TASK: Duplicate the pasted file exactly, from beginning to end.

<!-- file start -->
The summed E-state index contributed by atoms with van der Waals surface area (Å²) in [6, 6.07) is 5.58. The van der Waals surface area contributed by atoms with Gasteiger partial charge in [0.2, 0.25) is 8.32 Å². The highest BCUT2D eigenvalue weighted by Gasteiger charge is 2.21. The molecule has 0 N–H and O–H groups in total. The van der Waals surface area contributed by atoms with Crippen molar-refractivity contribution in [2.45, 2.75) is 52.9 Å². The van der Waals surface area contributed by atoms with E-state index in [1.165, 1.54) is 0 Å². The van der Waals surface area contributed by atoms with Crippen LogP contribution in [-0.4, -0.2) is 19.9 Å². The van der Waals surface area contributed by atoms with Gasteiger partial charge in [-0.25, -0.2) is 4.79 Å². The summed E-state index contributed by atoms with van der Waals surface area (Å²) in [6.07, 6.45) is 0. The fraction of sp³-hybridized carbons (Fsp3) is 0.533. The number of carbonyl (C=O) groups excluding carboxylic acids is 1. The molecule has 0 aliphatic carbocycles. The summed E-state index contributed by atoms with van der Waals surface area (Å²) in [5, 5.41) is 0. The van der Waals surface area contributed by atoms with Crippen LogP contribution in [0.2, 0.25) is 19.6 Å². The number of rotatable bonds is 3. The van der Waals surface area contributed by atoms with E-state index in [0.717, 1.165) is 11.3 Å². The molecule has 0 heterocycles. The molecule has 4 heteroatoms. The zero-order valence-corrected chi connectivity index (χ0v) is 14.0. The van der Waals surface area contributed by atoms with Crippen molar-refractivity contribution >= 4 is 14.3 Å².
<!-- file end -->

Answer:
The summed E-state index contributed by atoms with van der Waals surface area (Å²) in [6, 6.07) is 5.58. The van der Waals surface area contributed by atoms with Gasteiger partial charge in [0.2, 0.25) is 8.32 Å². The highest BCUT2D eigenvalue weighted by Gasteiger charge is 2.21. The molecule has 0 N–H and O–H groups in total. The van der Waals surface area contributed by atoms with Crippen molar-refractivity contribution in [2.45, 2.75) is 52.9 Å². The van der Waals surface area contributed by atoms with E-state index in [1.165, 1.54) is 0 Å². The van der Waals surface area contributed by atoms with Crippen LogP contribution in [-0.4, -0.2) is 19.9 Å². The van der Waals surface area contributed by atoms with Gasteiger partial charge in [-0.25, -0.2) is 4.79 Å². The summed E-state index contributed by atoms with van der Waals surface area (Å²) in [6.07, 6.45) is 0. The fraction of sp³-hybridized carbons (Fsp3) is 0.533. The number of carbonyl (C=O) groups excluding carboxylic acids is 1. The molecule has 0 aliphatic carbocycles. The summed E-state index contributed by atoms with van der Waals surface area (Å²) in [5, 5.41) is 0. The van der Waals surface area contributed by atoms with Crippen LogP contribution in [0.2, 0.25) is 19.6 Å². The number of rotatable bonds is 3. The van der Waals surface area contributed by atoms with E-state index in [0.717, 1.165) is 11.3 Å². The molecule has 0 heterocycles. The molecule has 4 heteroatoms. The zero-order valence-corrected chi connectivity index (χ0v) is 14.0. The van der Waals surface area contributed by atoms with Crippen molar-refractivity contribution >= 4 is 14.3 Å².